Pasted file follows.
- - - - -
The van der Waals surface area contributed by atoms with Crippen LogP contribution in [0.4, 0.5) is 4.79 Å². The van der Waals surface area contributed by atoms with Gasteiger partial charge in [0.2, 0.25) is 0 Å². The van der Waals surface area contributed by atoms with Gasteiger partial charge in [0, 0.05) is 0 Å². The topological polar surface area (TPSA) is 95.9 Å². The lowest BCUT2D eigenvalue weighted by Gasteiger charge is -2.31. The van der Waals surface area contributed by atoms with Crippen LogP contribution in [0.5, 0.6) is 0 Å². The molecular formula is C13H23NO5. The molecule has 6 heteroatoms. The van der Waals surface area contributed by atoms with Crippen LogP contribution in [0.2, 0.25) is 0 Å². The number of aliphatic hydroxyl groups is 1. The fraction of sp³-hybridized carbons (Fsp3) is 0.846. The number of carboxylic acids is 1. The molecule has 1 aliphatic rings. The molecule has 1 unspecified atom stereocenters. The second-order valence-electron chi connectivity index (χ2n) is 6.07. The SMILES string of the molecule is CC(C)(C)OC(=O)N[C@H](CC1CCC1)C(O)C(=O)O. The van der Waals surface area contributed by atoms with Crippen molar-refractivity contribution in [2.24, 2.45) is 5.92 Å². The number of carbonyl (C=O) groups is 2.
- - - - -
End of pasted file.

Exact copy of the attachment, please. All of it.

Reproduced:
The van der Waals surface area contributed by atoms with Crippen LogP contribution in [0.4, 0.5) is 4.79 Å². The van der Waals surface area contributed by atoms with Gasteiger partial charge in [0.2, 0.25) is 0 Å². The van der Waals surface area contributed by atoms with Gasteiger partial charge in [0, 0.05) is 0 Å². The topological polar surface area (TPSA) is 95.9 Å². The lowest BCUT2D eigenvalue weighted by Gasteiger charge is -2.31. The van der Waals surface area contributed by atoms with Crippen LogP contribution in [0.5, 0.6) is 0 Å². The molecular formula is C13H23NO5. The molecule has 6 heteroatoms. The van der Waals surface area contributed by atoms with Crippen LogP contribution in [0.2, 0.25) is 0 Å². The number of aliphatic hydroxyl groups is 1. The fraction of sp³-hybridized carbons (Fsp3) is 0.846. The number of carboxylic acids is 1. The molecule has 1 aliphatic rings. The molecule has 1 unspecified atom stereocenters. The second-order valence-electron chi connectivity index (χ2n) is 6.07. The SMILES string of the molecule is CC(C)(C)OC(=O)N[C@H](CC1CCC1)C(O)C(=O)O. The van der Waals surface area contributed by atoms with Crippen molar-refractivity contribution in [2.24, 2.45) is 5.92 Å². The number of carbonyl (C=O) groups is 2.